Gloucester, United Kingdom (PressExposure) June 17, 2009 -- Fasthosts Internet Ltd, has warned UK businesses not to be tempted to copy material from other companies' websites.
This warning comes off the back of findings by the web hosting [http://www.fasthosts.co.uk/hosting/] provider which showed that there was an 89% increase in the number of content disputes reported to its in-house Abuse Department from April 2008 to April 2009. The problem varies from the occasional image being used, right through to entire website designs being replicated. The practice can lead to consumers becoming confused, or even being misled into purchasing from the wrong company.
In many of the cases Fasthosts investigated, the offending businesses stated that they did not realise that copying items of online material could land them in trouble.
A recent Fasthosts' commissioned survey of 152 UK businesses also found that 'web envy' can be a real temptation for time-stretched business owners, with 39% admitting they are presently envious of the website of a closely competing business. Additionally the survey showed that 1 in 4 companies are actually considering reducing their use of external website design services in order to cut costs despite the average company only rating their own website at just 6 out of 10 for effectiveness, yet aiming to treble its online revenue in 2009. At a time when there is a huge amount of pressure on small business owners' to maximise their use of the web, the temptation to take shortcuts by duplicating material from other companies' websites can sometimes prove overwhelming.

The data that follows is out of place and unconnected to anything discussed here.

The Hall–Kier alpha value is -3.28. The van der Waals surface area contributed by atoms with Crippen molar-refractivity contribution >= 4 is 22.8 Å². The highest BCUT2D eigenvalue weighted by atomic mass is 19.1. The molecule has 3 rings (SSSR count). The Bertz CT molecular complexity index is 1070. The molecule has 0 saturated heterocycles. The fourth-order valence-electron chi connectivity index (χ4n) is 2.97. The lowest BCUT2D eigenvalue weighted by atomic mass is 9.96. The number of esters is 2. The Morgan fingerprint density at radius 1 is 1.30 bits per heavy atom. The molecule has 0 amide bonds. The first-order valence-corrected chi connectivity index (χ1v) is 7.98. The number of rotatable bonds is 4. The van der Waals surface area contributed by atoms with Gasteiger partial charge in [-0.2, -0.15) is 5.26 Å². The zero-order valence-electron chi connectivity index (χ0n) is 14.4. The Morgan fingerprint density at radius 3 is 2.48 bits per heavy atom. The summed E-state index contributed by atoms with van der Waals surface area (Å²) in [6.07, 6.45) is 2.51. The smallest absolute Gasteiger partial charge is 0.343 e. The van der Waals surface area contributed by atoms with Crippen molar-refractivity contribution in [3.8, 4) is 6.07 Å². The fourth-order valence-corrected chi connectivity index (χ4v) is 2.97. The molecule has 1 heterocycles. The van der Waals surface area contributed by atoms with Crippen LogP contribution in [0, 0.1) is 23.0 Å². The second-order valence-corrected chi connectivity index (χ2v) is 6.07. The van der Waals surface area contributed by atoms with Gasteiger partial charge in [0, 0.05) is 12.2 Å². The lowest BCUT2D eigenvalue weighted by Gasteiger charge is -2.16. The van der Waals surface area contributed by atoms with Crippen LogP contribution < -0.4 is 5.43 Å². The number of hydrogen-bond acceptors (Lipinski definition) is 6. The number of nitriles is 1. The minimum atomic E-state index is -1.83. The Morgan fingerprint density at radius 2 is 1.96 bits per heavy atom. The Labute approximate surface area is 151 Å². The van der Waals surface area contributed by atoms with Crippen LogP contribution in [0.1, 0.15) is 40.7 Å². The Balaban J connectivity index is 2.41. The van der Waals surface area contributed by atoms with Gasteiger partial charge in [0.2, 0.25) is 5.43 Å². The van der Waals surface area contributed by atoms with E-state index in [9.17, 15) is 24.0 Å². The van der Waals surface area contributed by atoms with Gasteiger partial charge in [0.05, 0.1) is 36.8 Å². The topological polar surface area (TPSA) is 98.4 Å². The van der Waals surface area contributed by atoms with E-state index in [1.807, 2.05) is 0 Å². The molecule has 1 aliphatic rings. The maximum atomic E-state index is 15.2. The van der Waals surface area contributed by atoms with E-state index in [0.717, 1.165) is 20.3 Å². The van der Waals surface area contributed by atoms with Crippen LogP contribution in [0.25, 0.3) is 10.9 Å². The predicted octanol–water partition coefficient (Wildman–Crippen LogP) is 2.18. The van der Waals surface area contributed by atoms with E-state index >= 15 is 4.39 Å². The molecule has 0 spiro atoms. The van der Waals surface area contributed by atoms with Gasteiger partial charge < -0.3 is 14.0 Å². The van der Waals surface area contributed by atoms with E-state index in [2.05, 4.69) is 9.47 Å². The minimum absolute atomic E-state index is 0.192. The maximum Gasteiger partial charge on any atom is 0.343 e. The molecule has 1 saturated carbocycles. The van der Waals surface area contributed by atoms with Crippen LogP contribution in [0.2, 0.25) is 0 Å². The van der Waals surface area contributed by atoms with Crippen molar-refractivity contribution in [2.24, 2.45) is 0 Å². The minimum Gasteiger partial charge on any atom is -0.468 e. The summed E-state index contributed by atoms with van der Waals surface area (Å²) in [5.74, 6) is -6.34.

Steve Holford, CMO Fasthosts Internet, said: "Particularly in a challenging economic climate, business owners may be tempted by the quick-fix of copying another firm's work. Replicating material for commercial use often breaches copyright. Always obtain permission before using anybody's website material."
Significantly, the Fasthosts survey also found that 10% of participants had at least one item of their own company website copied by a third party between March 2008 and March 2009. The issue actually proved to be twice as common as cyber-squatting or other online security breaches.Â As a result Fasthosts is advising all affected users to contact the offending website hosting provider who should then intervene on their behalf.
Holford added, "Website envy is not new, but the tough economy appears to have led more companies to act unfairly upon it. Businesses will gain a better foothold on the Web and earn most value through a regular output of their own compelling material, and applying time to their website in small manageable steps".